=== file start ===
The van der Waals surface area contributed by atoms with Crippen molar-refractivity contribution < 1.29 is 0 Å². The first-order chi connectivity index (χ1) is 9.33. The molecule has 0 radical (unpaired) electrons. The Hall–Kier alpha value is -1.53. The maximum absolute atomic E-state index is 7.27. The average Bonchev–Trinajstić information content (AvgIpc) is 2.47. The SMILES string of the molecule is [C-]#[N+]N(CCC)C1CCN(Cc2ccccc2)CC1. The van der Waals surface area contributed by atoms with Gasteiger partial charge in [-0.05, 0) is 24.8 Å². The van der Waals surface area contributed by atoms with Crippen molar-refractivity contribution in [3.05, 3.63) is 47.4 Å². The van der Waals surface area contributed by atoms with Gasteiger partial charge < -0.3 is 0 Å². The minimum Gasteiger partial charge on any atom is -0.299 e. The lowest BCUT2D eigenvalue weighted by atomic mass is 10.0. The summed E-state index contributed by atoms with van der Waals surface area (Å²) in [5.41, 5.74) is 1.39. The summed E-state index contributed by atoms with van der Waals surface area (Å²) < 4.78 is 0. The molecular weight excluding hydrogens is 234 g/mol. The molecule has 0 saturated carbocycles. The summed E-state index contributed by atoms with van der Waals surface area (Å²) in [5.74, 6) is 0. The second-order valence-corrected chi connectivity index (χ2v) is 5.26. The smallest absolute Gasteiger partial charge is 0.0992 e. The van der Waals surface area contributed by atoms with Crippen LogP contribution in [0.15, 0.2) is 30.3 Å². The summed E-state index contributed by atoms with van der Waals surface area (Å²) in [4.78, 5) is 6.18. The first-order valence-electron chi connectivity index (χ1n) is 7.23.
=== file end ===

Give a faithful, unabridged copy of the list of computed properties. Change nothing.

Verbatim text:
The van der Waals surface area contributed by atoms with Crippen molar-refractivity contribution < 1.29 is 0 Å². The first-order chi connectivity index (χ1) is 9.33. The molecule has 0 radical (unpaired) electrons. The Hall–Kier alpha value is -1.53. The maximum absolute atomic E-state index is 7.27. The average Bonchev–Trinajstić information content (AvgIpc) is 2.47. The SMILES string of the molecule is [C-]#[N+]N(CCC)C1CCN(Cc2ccccc2)CC1. The van der Waals surface area contributed by atoms with Gasteiger partial charge in [-0.05, 0) is 24.8 Å². The van der Waals surface area contributed by atoms with Crippen molar-refractivity contribution in [3.05, 3.63) is 47.4 Å². The van der Waals surface area contributed by atoms with Gasteiger partial charge < -0.3 is 0 Å². The minimum Gasteiger partial charge on any atom is -0.299 e. The lowest BCUT2D eigenvalue weighted by atomic mass is 10.0. The summed E-state index contributed by atoms with van der Waals surface area (Å²) in [5.41, 5.74) is 1.39. The summed E-state index contributed by atoms with van der Waals surface area (Å²) < 4.78 is 0. The molecular weight excluding hydrogens is 234 g/mol. The molecule has 0 saturated carbocycles. The summed E-state index contributed by atoms with van der Waals surface area (Å²) in [5.74, 6) is 0. The second-order valence-corrected chi connectivity index (χ2v) is 5.26. The smallest absolute Gasteiger partial charge is 0.0992 e. The van der Waals surface area contributed by atoms with Crippen LogP contribution in [0.15, 0.2) is 30.3 Å². The summed E-state index contributed by atoms with van der Waals surface area (Å²) in [4.78, 5) is 6.18. The first-order valence-electron chi connectivity index (χ1n) is 7.23.